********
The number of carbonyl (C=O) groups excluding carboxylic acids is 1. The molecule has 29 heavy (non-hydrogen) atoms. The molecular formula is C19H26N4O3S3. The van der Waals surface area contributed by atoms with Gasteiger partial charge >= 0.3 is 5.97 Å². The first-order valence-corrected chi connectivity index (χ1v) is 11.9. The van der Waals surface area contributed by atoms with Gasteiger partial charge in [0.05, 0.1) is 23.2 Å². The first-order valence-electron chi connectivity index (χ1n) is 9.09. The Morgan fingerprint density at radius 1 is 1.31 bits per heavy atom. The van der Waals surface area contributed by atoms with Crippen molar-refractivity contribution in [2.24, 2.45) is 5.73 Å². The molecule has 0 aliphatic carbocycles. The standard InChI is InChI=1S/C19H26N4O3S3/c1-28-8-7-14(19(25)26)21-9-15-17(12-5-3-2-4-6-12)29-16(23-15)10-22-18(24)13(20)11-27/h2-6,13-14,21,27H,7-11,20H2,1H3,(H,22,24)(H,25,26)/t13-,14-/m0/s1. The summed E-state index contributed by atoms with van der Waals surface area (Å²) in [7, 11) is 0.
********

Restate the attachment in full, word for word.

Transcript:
The number of carbonyl (C=O) groups excluding carboxylic acids is 1. The molecule has 29 heavy (non-hydrogen) atoms. The molecular formula is C19H26N4O3S3. The van der Waals surface area contributed by atoms with Gasteiger partial charge >= 0.3 is 5.97 Å². The first-order valence-corrected chi connectivity index (χ1v) is 11.9. The van der Waals surface area contributed by atoms with Gasteiger partial charge in [0.05, 0.1) is 23.2 Å². The first-order valence-electron chi connectivity index (χ1n) is 9.09. The Morgan fingerprint density at radius 1 is 1.31 bits per heavy atom. The van der Waals surface area contributed by atoms with Crippen molar-refractivity contribution in [2.24, 2.45) is 5.73 Å². The molecule has 0 aliphatic carbocycles. The standard InChI is InChI=1S/C19H26N4O3S3/c1-28-8-7-14(19(25)26)21-9-15-17(12-5-3-2-4-6-12)29-16(23-15)10-22-18(24)13(20)11-27/h2-6,13-14,21,27H,7-11,20H2,1H3,(H,22,24)(H,25,26)/t13-,14-/m0/s1. The summed E-state index contributed by atoms with van der Waals surface area (Å²) in [7, 11) is 0.